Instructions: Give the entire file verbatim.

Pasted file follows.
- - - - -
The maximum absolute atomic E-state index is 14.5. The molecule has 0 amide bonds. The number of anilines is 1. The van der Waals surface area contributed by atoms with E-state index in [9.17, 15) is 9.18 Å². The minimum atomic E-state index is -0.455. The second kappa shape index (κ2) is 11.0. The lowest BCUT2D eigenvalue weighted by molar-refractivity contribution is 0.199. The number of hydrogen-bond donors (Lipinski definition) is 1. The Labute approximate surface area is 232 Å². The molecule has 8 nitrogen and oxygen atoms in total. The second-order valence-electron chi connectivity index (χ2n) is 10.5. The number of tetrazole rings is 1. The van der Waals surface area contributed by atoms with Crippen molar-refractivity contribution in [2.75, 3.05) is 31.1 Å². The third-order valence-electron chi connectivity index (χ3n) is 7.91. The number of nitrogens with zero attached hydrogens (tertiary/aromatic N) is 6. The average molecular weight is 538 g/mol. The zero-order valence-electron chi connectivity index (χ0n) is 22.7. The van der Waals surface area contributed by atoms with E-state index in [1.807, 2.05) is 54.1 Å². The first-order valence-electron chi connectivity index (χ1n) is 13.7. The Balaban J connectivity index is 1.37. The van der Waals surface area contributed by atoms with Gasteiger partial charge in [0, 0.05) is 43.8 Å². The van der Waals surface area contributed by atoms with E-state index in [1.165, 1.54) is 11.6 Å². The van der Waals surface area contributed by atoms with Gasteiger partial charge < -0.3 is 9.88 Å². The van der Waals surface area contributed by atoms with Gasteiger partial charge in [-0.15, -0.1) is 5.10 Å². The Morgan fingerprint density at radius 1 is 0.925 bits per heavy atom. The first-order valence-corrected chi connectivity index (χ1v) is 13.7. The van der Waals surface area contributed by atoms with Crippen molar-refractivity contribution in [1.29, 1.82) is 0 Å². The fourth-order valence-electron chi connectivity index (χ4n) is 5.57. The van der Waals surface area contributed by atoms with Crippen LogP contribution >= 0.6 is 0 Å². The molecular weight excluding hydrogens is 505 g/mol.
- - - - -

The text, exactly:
The maximum absolute atomic E-state index is 14.5. The molecule has 0 amide bonds. The number of anilines is 1. The van der Waals surface area contributed by atoms with E-state index in [9.17, 15) is 9.18 Å². The minimum atomic E-state index is -0.455. The second kappa shape index (κ2) is 11.0. The lowest BCUT2D eigenvalue weighted by molar-refractivity contribution is 0.199. The number of hydrogen-bond donors (Lipinski definition) is 1. The Labute approximate surface area is 232 Å². The molecule has 8 nitrogen and oxygen atoms in total. The second-order valence-electron chi connectivity index (χ2n) is 10.5. The number of tetrazole rings is 1. The van der Waals surface area contributed by atoms with Crippen molar-refractivity contribution in [2.75, 3.05) is 31.1 Å². The third-order valence-electron chi connectivity index (χ3n) is 7.91. The number of nitrogens with zero attached hydrogens (tertiary/aromatic N) is 6. The average molecular weight is 538 g/mol. The zero-order valence-electron chi connectivity index (χ0n) is 22.7. The van der Waals surface area contributed by atoms with E-state index in [1.807, 2.05) is 54.1 Å². The first-order valence-electron chi connectivity index (χ1n) is 13.7. The Balaban J connectivity index is 1.37. The van der Waals surface area contributed by atoms with Gasteiger partial charge in [0, 0.05) is 43.8 Å². The van der Waals surface area contributed by atoms with E-state index in [1.165, 1.54) is 11.6 Å². The van der Waals surface area contributed by atoms with Gasteiger partial charge < -0.3 is 9.88 Å². The van der Waals surface area contributed by atoms with Gasteiger partial charge in [-0.15, -0.1) is 5.10 Å². The Morgan fingerprint density at radius 1 is 0.925 bits per heavy atom. The first-order valence-corrected chi connectivity index (χ1v) is 13.7. The van der Waals surface area contributed by atoms with Crippen molar-refractivity contribution in [1.29, 1.82) is 0 Å². The fourth-order valence-electron chi connectivity index (χ4n) is 5.57. The van der Waals surface area contributed by atoms with Crippen LogP contribution >= 0.6 is 0 Å². The molecular weight excluding hydrogens is 505 g/mol.